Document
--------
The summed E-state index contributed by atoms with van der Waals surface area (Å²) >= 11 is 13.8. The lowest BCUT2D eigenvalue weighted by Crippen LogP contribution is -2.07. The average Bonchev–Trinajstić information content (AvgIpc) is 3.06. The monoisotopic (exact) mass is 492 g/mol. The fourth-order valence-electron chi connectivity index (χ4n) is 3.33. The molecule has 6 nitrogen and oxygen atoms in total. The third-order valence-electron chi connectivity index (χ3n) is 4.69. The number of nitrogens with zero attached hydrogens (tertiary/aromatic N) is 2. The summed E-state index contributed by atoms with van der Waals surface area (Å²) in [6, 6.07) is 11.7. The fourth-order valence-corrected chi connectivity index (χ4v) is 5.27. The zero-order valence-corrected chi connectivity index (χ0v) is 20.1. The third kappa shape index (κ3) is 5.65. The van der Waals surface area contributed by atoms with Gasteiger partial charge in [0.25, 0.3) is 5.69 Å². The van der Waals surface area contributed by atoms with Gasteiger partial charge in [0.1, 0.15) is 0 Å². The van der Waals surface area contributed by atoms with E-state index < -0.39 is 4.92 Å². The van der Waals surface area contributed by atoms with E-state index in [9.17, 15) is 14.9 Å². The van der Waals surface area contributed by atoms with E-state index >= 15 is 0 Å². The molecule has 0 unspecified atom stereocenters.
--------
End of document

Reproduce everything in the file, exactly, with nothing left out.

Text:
The summed E-state index contributed by atoms with van der Waals surface area (Å²) >= 11 is 13.8. The lowest BCUT2D eigenvalue weighted by Crippen LogP contribution is -2.07. The average Bonchev–Trinajstić information content (AvgIpc) is 3.06. The monoisotopic (exact) mass is 492 g/mol. The fourth-order valence-electron chi connectivity index (χ4n) is 3.33. The molecule has 6 nitrogen and oxygen atoms in total. The third-order valence-electron chi connectivity index (χ3n) is 4.69. The number of nitrogens with zero attached hydrogens (tertiary/aromatic N) is 2. The summed E-state index contributed by atoms with van der Waals surface area (Å²) in [6, 6.07) is 11.7. The fourth-order valence-corrected chi connectivity index (χ4v) is 5.27. The zero-order valence-corrected chi connectivity index (χ0v) is 20.1. The third kappa shape index (κ3) is 5.65. The van der Waals surface area contributed by atoms with Gasteiger partial charge in [0.25, 0.3) is 5.69 Å². The van der Waals surface area contributed by atoms with Gasteiger partial charge in [0.1, 0.15) is 0 Å². The van der Waals surface area contributed by atoms with E-state index < -0.39 is 4.92 Å². The van der Waals surface area contributed by atoms with E-state index in [9.17, 15) is 14.9 Å². The van der Waals surface area contributed by atoms with E-state index >= 15 is 0 Å². The molecule has 0 unspecified atom stereocenters.